Students study the progression of the U.S. social welfare "system" from English Poor Laws through the Social Security Act to contemporary reforms. They examine how its components (public, private, faith-based) interrelate to serve diverse individuals, families, and communities. The development of social work, its foundational knowledge, values, and skills, and its relationship to fields of social welfare are included. Students shadow a social worker for four hours. Offered each semester. Counts toward American studies major, family studies concentration, and race and ethnic studies major and concentration.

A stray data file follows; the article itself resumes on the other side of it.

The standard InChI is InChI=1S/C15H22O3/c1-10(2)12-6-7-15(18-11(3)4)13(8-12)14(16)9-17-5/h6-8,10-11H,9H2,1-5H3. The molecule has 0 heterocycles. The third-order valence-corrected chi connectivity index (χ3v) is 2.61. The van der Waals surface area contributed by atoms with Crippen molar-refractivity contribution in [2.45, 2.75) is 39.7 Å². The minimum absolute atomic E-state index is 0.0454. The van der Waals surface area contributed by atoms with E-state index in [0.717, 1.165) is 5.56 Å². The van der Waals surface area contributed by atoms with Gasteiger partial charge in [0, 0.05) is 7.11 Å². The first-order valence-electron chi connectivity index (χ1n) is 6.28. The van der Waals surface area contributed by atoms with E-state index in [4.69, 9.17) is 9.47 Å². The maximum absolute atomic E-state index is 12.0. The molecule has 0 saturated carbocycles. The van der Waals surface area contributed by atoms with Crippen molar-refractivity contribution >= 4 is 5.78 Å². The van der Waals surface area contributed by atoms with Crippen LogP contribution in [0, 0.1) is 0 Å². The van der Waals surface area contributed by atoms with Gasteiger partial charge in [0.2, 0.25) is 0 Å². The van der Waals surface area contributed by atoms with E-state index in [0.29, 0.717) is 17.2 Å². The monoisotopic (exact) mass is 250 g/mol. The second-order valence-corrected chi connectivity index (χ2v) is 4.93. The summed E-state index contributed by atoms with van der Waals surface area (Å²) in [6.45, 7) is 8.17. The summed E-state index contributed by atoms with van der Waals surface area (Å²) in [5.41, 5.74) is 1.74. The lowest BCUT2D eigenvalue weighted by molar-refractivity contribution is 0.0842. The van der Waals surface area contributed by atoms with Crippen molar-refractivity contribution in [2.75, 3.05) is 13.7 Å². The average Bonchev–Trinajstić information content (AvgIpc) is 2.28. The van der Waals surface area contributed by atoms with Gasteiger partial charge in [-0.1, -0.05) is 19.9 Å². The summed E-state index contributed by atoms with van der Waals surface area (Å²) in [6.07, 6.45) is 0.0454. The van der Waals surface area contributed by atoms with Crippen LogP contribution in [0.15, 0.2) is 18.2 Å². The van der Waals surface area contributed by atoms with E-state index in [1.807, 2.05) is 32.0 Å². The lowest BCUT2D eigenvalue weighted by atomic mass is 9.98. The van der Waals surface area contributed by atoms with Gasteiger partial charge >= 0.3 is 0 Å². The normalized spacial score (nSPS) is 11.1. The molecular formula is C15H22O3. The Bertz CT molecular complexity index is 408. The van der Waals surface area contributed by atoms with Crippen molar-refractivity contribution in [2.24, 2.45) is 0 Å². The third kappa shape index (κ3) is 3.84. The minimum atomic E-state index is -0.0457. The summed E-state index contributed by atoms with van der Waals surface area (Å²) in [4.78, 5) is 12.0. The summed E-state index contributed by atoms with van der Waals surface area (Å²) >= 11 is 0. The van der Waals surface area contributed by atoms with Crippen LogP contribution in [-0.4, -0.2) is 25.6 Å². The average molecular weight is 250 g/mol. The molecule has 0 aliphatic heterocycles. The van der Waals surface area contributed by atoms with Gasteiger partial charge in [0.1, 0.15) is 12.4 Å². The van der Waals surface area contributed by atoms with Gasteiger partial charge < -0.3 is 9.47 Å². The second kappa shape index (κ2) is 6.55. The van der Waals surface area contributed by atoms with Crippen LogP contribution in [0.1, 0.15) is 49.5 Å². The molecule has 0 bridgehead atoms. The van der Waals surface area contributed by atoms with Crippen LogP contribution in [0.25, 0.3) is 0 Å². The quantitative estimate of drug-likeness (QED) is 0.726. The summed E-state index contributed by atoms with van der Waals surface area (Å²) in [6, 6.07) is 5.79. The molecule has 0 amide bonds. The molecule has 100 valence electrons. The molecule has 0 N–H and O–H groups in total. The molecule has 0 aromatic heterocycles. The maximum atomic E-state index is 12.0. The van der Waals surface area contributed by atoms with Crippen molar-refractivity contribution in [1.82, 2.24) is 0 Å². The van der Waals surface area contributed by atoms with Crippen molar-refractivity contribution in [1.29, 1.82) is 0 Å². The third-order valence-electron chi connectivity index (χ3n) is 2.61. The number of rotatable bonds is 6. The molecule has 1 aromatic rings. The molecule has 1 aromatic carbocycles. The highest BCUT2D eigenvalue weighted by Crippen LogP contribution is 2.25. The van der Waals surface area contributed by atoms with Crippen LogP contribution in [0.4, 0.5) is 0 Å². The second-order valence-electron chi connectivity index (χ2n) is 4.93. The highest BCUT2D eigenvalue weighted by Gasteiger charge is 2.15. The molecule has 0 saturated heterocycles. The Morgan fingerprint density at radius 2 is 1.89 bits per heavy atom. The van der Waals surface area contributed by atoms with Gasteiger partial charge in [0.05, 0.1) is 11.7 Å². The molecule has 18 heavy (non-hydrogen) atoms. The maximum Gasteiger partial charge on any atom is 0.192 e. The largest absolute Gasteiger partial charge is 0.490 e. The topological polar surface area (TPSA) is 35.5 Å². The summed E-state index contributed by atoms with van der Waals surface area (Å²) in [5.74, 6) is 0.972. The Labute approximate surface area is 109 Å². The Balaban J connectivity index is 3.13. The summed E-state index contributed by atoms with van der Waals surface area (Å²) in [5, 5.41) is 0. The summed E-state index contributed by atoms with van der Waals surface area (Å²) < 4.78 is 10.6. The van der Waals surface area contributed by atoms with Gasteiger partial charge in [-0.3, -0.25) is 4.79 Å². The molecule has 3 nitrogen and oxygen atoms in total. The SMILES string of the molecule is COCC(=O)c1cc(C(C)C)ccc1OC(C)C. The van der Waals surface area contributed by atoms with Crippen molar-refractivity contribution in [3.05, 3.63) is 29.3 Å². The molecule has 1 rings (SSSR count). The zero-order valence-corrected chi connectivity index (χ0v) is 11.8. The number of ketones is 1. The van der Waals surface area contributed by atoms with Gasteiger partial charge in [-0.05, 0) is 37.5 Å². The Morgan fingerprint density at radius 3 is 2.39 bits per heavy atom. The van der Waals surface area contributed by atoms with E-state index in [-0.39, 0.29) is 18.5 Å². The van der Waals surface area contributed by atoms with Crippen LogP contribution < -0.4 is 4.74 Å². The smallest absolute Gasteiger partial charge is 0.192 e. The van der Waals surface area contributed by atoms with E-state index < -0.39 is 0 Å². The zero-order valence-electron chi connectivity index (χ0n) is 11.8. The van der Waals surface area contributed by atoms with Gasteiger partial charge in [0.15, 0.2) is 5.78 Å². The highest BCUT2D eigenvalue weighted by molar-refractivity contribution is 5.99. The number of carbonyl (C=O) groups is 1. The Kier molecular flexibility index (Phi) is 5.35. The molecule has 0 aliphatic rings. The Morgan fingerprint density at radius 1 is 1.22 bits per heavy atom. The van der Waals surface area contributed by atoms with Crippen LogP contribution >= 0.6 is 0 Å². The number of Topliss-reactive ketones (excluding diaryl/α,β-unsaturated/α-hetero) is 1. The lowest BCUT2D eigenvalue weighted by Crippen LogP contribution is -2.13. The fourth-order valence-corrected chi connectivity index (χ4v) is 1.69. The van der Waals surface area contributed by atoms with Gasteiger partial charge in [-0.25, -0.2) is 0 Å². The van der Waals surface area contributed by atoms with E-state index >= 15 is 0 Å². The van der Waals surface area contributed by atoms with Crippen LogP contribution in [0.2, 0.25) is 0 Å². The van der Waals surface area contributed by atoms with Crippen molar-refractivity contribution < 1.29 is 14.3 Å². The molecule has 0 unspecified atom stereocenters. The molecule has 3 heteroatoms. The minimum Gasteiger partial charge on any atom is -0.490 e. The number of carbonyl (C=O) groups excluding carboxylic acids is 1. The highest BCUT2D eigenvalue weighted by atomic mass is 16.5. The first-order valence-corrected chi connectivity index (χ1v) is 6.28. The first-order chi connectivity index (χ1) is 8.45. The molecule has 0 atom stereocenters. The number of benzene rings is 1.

Counts Toward Majors: American Studies, History, Race and Ethnic Studies
Counts Toward Concentrations: Africa and the Americas, Africa/African Diaspora, International Relations, Race and Ethnic Studies
To find books for this class, please visit the St. Olaf Bookstore.